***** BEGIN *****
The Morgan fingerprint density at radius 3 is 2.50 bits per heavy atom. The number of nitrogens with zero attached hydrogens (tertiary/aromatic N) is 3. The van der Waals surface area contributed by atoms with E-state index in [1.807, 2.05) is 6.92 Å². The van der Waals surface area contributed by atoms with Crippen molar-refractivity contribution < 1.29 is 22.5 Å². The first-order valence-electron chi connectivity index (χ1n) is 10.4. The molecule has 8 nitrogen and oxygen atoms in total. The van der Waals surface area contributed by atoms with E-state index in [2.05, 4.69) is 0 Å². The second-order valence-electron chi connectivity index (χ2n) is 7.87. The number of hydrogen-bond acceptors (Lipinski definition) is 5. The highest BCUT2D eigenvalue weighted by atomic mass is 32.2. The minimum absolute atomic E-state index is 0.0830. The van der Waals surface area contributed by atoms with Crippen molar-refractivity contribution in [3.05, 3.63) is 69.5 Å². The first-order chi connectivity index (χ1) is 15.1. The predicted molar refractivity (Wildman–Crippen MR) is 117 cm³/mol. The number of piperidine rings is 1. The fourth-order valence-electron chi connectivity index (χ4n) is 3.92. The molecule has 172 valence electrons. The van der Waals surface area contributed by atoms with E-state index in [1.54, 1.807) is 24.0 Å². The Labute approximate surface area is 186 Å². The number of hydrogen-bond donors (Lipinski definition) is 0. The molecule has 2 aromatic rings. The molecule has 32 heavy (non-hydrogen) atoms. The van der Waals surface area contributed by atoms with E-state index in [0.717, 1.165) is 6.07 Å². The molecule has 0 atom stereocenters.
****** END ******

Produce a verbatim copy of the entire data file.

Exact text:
The Morgan fingerprint density at radius 3 is 2.50 bits per heavy atom. The number of nitrogens with zero attached hydrogens (tertiary/aromatic N) is 3. The van der Waals surface area contributed by atoms with E-state index in [1.807, 2.05) is 6.92 Å². The van der Waals surface area contributed by atoms with Crippen molar-refractivity contribution < 1.29 is 22.5 Å². The first-order valence-electron chi connectivity index (χ1n) is 10.4. The molecule has 8 nitrogen and oxygen atoms in total. The van der Waals surface area contributed by atoms with E-state index in [2.05, 4.69) is 0 Å². The second-order valence-electron chi connectivity index (χ2n) is 7.87. The number of hydrogen-bond acceptors (Lipinski definition) is 5. The highest BCUT2D eigenvalue weighted by atomic mass is 32.2. The minimum absolute atomic E-state index is 0.0830. The van der Waals surface area contributed by atoms with Crippen molar-refractivity contribution in [3.05, 3.63) is 69.5 Å². The first-order chi connectivity index (χ1) is 15.1. The predicted molar refractivity (Wildman–Crippen MR) is 117 cm³/mol. The number of piperidine rings is 1. The fourth-order valence-electron chi connectivity index (χ4n) is 3.92. The molecule has 172 valence electrons. The van der Waals surface area contributed by atoms with E-state index in [1.54, 1.807) is 24.0 Å². The Labute approximate surface area is 186 Å². The number of hydrogen-bond donors (Lipinski definition) is 0. The molecule has 2 aromatic rings. The molecule has 32 heavy (non-hydrogen) atoms. The van der Waals surface area contributed by atoms with E-state index in [0.717, 1.165) is 6.07 Å². The molecule has 0 atom stereocenters.